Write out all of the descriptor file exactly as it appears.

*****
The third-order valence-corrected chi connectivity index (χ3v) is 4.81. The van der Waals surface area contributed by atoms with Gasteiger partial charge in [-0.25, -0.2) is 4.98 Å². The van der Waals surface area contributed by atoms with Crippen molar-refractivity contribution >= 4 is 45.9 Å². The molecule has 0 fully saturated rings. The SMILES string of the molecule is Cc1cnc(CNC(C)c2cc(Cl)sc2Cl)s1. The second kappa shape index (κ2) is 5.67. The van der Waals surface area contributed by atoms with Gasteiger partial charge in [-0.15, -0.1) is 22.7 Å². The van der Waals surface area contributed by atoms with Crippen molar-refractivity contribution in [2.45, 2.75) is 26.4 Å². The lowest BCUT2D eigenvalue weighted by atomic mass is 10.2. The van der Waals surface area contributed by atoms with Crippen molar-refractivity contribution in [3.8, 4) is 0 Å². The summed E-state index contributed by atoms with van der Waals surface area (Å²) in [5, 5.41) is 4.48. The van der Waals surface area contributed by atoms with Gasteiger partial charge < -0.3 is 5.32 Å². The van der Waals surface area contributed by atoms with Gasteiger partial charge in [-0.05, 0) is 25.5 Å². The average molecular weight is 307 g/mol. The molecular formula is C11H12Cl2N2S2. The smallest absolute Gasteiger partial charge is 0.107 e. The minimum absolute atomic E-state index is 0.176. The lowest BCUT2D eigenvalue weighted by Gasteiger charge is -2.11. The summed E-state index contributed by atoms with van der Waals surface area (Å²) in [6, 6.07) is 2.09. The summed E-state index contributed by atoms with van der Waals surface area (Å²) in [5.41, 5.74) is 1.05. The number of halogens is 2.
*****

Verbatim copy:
The third-order valence-corrected chi connectivity index (χ3v) is 4.81. The van der Waals surface area contributed by atoms with Gasteiger partial charge in [-0.25, -0.2) is 4.98 Å². The van der Waals surface area contributed by atoms with Crippen molar-refractivity contribution >= 4 is 45.9 Å². The molecule has 0 fully saturated rings. The SMILES string of the molecule is Cc1cnc(CNC(C)c2cc(Cl)sc2Cl)s1. The second kappa shape index (κ2) is 5.67. The van der Waals surface area contributed by atoms with Gasteiger partial charge in [-0.15, -0.1) is 22.7 Å². The van der Waals surface area contributed by atoms with Crippen molar-refractivity contribution in [2.45, 2.75) is 26.4 Å². The lowest BCUT2D eigenvalue weighted by atomic mass is 10.2. The van der Waals surface area contributed by atoms with Crippen molar-refractivity contribution in [3.8, 4) is 0 Å². The summed E-state index contributed by atoms with van der Waals surface area (Å²) in [5, 5.41) is 4.48. The van der Waals surface area contributed by atoms with Gasteiger partial charge < -0.3 is 5.32 Å². The van der Waals surface area contributed by atoms with Gasteiger partial charge in [-0.05, 0) is 25.5 Å². The average molecular weight is 307 g/mol. The molecular formula is C11H12Cl2N2S2. The smallest absolute Gasteiger partial charge is 0.107 e. The minimum absolute atomic E-state index is 0.176. The lowest BCUT2D eigenvalue weighted by Gasteiger charge is -2.11. The summed E-state index contributed by atoms with van der Waals surface area (Å²) in [6, 6.07) is 2.09. The summed E-state index contributed by atoms with van der Waals surface area (Å²) in [5.41, 5.74) is 1.05. The number of halogens is 2.